Retailers run out of cooking oil as crisis deepens ahead of Eid

Some grocers, who agreed to be interviewed by, complained that dealers at Mirpur Shah Ali Market, Mohammadpur Krishi Market and Karwan Bazar, the country’s largest wholesale market, refused to sell them bulk soybeans and palm oil in the last two days.

As a result, retailers cannot sell the preferred cooking oil to customers who, in desperation, have purchased mustard oil, sunflower oil and bran oil instead. rice.

Although the government has already removed value added tax on cooking oil imports to control prices, retailers have alleged that they have been forced to buy from dealers at a higher rate.

After analyzing the import costs and the state of the local market, the government decided to set a higher ceiling price by increasing the price of soybean oil before Ramadan.

Bottled soybean oil was priced at 160 taka per litre, while bulk soybean oil was priced at 140 taka. And the price of super palm oil was set at 130 taka per litre.

However, some retailers, who did not want to reveal their identities, said they could buy bottled soybean oil at over Tk 200 per liter and resell it to consumers at an even higher price. raised.

Tipu Sultan, a Pirerbag retailer in Dhaka, said he was forced to stop selling soybean oil because it had been out of stock for two days.

Another retailer, Mohsin Islam, said it sold bulk soybean oil at 181 taka per liter and palm oil at 171 taka per litre.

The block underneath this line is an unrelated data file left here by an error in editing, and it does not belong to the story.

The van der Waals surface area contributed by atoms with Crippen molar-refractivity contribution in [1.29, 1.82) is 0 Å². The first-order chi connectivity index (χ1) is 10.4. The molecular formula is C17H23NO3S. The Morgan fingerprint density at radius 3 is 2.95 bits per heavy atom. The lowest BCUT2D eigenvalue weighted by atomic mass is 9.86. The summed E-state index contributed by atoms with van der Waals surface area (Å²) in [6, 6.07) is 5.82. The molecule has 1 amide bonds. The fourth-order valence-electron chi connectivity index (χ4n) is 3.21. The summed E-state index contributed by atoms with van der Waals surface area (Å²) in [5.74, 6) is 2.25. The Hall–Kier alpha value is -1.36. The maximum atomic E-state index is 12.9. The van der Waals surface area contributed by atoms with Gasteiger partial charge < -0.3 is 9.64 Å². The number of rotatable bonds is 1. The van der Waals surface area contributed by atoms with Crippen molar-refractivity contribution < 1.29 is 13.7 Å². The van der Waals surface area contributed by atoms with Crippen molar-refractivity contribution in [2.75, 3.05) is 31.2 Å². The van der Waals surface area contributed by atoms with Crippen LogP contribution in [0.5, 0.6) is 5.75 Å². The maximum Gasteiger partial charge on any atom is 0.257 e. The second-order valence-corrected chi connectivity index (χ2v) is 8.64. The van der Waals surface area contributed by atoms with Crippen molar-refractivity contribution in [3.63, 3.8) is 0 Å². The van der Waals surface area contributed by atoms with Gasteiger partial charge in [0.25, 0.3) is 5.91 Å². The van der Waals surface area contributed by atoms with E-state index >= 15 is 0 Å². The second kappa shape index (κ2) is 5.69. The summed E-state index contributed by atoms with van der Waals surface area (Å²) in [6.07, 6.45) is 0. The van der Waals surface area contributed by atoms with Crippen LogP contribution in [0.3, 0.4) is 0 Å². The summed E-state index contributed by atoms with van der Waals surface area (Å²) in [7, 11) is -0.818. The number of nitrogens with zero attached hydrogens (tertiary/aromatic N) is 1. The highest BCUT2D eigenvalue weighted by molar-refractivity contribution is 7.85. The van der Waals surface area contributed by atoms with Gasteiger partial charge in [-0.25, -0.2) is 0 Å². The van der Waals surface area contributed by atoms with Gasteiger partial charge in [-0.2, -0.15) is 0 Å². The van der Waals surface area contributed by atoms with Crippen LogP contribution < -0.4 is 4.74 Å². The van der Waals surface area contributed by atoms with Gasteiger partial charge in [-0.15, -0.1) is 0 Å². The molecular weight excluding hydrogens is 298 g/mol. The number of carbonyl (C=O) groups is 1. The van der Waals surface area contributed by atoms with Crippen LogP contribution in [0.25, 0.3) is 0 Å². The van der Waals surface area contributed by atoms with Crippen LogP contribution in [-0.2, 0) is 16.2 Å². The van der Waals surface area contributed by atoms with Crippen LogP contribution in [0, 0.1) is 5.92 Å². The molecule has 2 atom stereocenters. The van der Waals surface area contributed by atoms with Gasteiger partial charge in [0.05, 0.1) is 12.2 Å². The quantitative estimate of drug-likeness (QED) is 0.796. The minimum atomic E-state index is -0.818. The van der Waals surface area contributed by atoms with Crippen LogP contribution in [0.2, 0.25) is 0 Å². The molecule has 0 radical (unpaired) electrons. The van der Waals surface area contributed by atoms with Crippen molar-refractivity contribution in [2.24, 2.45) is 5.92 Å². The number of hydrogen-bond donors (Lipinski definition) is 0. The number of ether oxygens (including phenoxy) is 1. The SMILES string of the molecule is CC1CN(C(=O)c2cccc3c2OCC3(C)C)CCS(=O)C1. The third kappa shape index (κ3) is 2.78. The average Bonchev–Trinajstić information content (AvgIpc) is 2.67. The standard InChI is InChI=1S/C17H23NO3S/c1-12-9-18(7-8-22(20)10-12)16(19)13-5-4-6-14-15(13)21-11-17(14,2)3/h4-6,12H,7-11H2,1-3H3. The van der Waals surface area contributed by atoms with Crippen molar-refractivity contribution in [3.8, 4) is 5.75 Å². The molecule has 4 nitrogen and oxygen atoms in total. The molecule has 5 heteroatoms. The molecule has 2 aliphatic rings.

“The dealers refuse to give invoices for the sale of oil. If we (the grocers) insist, they refuse to even make the sale,” he said.

Abdur Razzaque, the owner of Rakib Store in Karwan Bazar, said he had stopped selling soybean oil and palm oil for the past two days due to unavailability.

Mohsin also said some of his fellow retailers dropped off cash at one store for sale and were told to collect the oil from another store in a different market.

Consumers alleged that a cartel of traders had created instability in the market, which had driven bulk soybean oil prices up to 50 taka per litre.

Some traders have reportedly sought to take advantage of the situation by pouring soybean oil from bottles and selling them in bulk.

Government stakeholders said the companies took advantage of continued global market volatility amid the Russian-Ukrainian war to boost the prices of old shares.

Monjur Mohammad Shahriar, director of the National Consumer Rights Protection Directorate, told that his team worked tirelessly throughout Ramadan to crack cartels, raiding various wholesale markets.

“We found that some traders and dealers were hoarding cooking oil to maximize their profits when they thought the price had peaked,” he said.

“We picked up a stock of 2,000 liters of soybean oil from a trader by the name of Bismillah Traders, who refused retailers on the grounds that they had been out of stock for a few days.”

“We will force the owners to keep the store closed for a month as punishment,” Shahriar said.

Five days ago, Abdur Rahim, the owner of Bismillah Traders, told that they had not received any kitchen supplies for seven days.

Only six factories refine or produce edible oil, including soybean oil and palm oil, for the domestic market.

However, the owners of these factories have always maintained that they are at 100% capacity and see no change in production or sales on their end.

When contacted, Meghna Group deputy adviser Mohammad Shafiur Rahman said the factories were not involved in the oil supply crisis and that it is up to the government to find out who is responsible for the crisis.

Garland K. Long